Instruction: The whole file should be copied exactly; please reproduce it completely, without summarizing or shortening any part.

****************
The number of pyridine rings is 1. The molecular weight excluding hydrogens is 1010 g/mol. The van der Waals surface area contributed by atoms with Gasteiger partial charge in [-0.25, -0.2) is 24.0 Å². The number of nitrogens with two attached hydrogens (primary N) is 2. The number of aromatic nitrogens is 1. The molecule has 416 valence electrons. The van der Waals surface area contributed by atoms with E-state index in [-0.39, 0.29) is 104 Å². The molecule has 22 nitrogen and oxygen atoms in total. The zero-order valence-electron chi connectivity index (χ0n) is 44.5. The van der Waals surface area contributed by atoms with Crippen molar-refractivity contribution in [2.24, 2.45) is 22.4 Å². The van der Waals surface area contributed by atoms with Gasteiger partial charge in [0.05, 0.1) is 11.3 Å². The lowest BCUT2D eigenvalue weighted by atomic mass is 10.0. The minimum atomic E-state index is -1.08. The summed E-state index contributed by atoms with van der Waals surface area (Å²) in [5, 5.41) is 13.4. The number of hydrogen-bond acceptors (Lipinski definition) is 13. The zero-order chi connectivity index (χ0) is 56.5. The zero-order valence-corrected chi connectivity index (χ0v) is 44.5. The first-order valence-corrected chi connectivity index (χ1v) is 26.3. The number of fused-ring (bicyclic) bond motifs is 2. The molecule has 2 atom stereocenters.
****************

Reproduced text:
The number of pyridine rings is 1. The molecular weight excluding hydrogens is 1010 g/mol. The van der Waals surface area contributed by atoms with Gasteiger partial charge in [-0.25, -0.2) is 24.0 Å². The number of nitrogens with two attached hydrogens (primary N) is 2. The number of aromatic nitrogens is 1. The molecule has 416 valence electrons. The van der Waals surface area contributed by atoms with E-state index in [-0.39, 0.29) is 104 Å². The molecule has 22 nitrogen and oxygen atoms in total. The zero-order valence-electron chi connectivity index (χ0n) is 44.5. The van der Waals surface area contributed by atoms with Crippen molar-refractivity contribution in [2.24, 2.45) is 22.4 Å². The van der Waals surface area contributed by atoms with Gasteiger partial charge in [0.05, 0.1) is 11.3 Å². The lowest BCUT2D eigenvalue weighted by atomic mass is 10.0. The minimum atomic E-state index is -1.08. The summed E-state index contributed by atoms with van der Waals surface area (Å²) in [5, 5.41) is 13.4. The number of hydrogen-bond acceptors (Lipinski definition) is 13. The zero-order chi connectivity index (χ0) is 56.5. The zero-order valence-corrected chi connectivity index (χ0v) is 44.5. The first-order valence-corrected chi connectivity index (χ1v) is 26.3. The number of fused-ring (bicyclic) bond motifs is 2. The molecule has 2 atom stereocenters.